It has been mentioned across numerous football sites by famous footballers like Peter Crouch on twitter, how the Premier League lost a golden opportunity to give a fitting heartfelt send off to the recently deceased monarch, prior to matches this weekend.
Many, including The Mag, have also compared it to the response by other sporting bodies like that of Rugby, Cricket, Golf, Horse Racing etc and wondered why, of all the big sporting bodies / events, only the Premier League chose to be different?
I have not so much a theory, as a time tested and proven reason, why such things (baffling to the rest of the world) occur with regularity when it comes to the Premier League. It is the dominance or sway held by the ‘Super League Six’ clubs (Man Utd and Liverpool in particular, but ably supported by Chelsea, Arsenal, Spurs and often by their silence on such matters – Man City too) as I like to call them (and so should everyone else – permanently).
Why did they make this happen, especially in a season that is already congested due to a winter World Cup?
The way this season is structured, the Champions League / Europa League group stage games have been brought very tightly together. This weekend of Premier League games fell in between the first two rounds of group games. It’s usually the case that the teams involved in those European fixtures, especially if away from home, tend to drop more points during the subsequent weekend Premier League rounds than they otherwise would. Making this game week seven disappear, conveniently allows their players rest and since European fixtures are on in the coming week, they can also have their players fresh and use first choice players without rotation for the second round of games in European competition. This also removed any advantage (or perhaps leveling of the playing field) their game week seven Premier League opponents might have had, by having a full week to prepare and strategise their downfall.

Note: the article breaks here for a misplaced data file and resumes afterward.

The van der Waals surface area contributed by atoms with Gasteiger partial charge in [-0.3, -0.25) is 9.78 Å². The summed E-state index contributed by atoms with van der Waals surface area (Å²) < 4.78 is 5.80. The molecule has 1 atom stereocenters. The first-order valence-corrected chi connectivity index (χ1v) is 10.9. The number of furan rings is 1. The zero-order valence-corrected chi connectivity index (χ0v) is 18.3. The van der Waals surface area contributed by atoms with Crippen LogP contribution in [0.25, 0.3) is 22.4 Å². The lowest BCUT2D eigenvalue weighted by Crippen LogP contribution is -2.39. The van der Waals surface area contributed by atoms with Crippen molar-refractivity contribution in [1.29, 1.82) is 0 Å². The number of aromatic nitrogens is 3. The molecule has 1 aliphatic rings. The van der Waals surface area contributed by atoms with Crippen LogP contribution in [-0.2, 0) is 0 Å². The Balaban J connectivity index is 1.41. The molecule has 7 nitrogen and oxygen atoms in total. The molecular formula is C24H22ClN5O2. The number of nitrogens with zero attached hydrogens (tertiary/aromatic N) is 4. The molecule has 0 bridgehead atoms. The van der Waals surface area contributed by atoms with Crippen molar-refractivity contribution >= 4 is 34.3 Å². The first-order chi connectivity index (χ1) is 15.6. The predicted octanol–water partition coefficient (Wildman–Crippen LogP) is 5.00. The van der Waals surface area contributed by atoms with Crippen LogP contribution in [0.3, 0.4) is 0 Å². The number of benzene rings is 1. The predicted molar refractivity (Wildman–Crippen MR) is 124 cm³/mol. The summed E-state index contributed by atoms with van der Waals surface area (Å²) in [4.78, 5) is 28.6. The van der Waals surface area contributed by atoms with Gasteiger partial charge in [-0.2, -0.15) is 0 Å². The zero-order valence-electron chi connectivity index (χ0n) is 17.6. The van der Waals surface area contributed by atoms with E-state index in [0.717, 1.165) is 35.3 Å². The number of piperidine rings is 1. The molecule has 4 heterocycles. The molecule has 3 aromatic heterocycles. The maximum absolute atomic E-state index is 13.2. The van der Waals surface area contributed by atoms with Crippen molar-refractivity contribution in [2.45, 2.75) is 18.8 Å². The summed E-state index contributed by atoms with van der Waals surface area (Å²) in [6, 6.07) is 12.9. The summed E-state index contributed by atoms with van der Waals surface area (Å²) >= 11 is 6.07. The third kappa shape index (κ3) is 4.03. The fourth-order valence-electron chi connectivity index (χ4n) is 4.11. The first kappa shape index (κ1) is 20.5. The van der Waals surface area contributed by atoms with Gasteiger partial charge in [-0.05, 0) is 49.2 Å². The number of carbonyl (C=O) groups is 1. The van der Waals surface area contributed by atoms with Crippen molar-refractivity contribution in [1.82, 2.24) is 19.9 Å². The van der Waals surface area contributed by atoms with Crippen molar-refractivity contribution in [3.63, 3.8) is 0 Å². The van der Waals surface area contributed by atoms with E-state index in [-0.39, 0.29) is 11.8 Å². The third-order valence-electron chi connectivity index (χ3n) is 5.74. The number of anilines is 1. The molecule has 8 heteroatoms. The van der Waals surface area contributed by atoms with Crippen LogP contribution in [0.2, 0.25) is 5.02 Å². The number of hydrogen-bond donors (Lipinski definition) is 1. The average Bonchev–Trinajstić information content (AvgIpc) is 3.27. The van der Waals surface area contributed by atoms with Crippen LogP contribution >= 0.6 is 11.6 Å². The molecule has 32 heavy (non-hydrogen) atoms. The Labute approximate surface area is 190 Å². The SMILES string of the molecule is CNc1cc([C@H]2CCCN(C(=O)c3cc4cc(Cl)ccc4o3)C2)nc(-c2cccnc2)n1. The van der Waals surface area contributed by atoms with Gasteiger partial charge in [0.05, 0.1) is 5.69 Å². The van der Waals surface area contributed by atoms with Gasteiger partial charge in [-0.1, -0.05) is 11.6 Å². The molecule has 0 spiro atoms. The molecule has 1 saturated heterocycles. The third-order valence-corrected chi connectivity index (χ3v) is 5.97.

Now, these postponed games will be held during the second half of the season – midweek – when European competitions are not being played, meaning that the ‘Super League Six’ (this catching on yet?) and their opponents would be in the same boat of having Premier League games either side of the midweek, with the ‘Super League Six’ having better squad depth to rotate players, compared to their opponents.
With an international break coming up post the subsequent game week eight Premier League matches next weekend, and potentially unresolvable fixture congestion later in the season were that round also to be postponed, you’d think the Premier League wouldn’t allow next weekend to also go fallow.
However, you can be sure that the ‘Super League Six’ would only see another round of games immediately post-European fixtures as a potential points drop, that could let other clubs like Newcastle and West Ham into European spots in the final table at their expense and are likely to try to influence the Premier League board, in my opinion, to cancel those fixtures too.